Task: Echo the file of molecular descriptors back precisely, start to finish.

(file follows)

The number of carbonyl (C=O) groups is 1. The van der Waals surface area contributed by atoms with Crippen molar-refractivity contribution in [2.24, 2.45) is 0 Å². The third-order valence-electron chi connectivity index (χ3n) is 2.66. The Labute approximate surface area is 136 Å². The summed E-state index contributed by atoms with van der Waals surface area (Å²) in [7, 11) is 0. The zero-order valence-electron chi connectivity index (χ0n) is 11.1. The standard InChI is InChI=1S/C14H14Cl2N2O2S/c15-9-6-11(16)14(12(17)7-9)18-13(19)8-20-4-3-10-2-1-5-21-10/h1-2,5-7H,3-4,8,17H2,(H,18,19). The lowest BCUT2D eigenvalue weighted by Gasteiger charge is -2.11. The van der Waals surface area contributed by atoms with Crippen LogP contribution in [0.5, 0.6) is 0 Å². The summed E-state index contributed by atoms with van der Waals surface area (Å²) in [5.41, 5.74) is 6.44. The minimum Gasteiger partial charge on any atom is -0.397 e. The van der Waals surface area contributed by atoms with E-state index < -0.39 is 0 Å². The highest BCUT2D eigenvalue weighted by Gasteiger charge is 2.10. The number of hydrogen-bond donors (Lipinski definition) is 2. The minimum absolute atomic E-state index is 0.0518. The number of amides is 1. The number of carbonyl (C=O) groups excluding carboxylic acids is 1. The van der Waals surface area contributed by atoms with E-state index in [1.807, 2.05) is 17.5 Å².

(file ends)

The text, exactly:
The number of carbonyl (C=O) groups is 1. The van der Waals surface area contributed by atoms with Crippen molar-refractivity contribution in [2.24, 2.45) is 0 Å². The third-order valence-electron chi connectivity index (χ3n) is 2.66. The Labute approximate surface area is 136 Å². The summed E-state index contributed by atoms with van der Waals surface area (Å²) in [7, 11) is 0. The zero-order valence-electron chi connectivity index (χ0n) is 11.1. The standard InChI is InChI=1S/C14H14Cl2N2O2S/c15-9-6-11(16)14(12(17)7-9)18-13(19)8-20-4-3-10-2-1-5-21-10/h1-2,5-7H,3-4,8,17H2,(H,18,19). The lowest BCUT2D eigenvalue weighted by Gasteiger charge is -2.11. The van der Waals surface area contributed by atoms with Crippen LogP contribution in [0.5, 0.6) is 0 Å². The summed E-state index contributed by atoms with van der Waals surface area (Å²) in [5.41, 5.74) is 6.44. The minimum Gasteiger partial charge on any atom is -0.397 e. The van der Waals surface area contributed by atoms with E-state index < -0.39 is 0 Å². The highest BCUT2D eigenvalue weighted by Gasteiger charge is 2.10. The number of hydrogen-bond donors (Lipinski definition) is 2. The minimum absolute atomic E-state index is 0.0518. The number of amides is 1. The number of carbonyl (C=O) groups excluding carboxylic acids is 1. The van der Waals surface area contributed by atoms with E-state index in [1.807, 2.05) is 17.5 Å².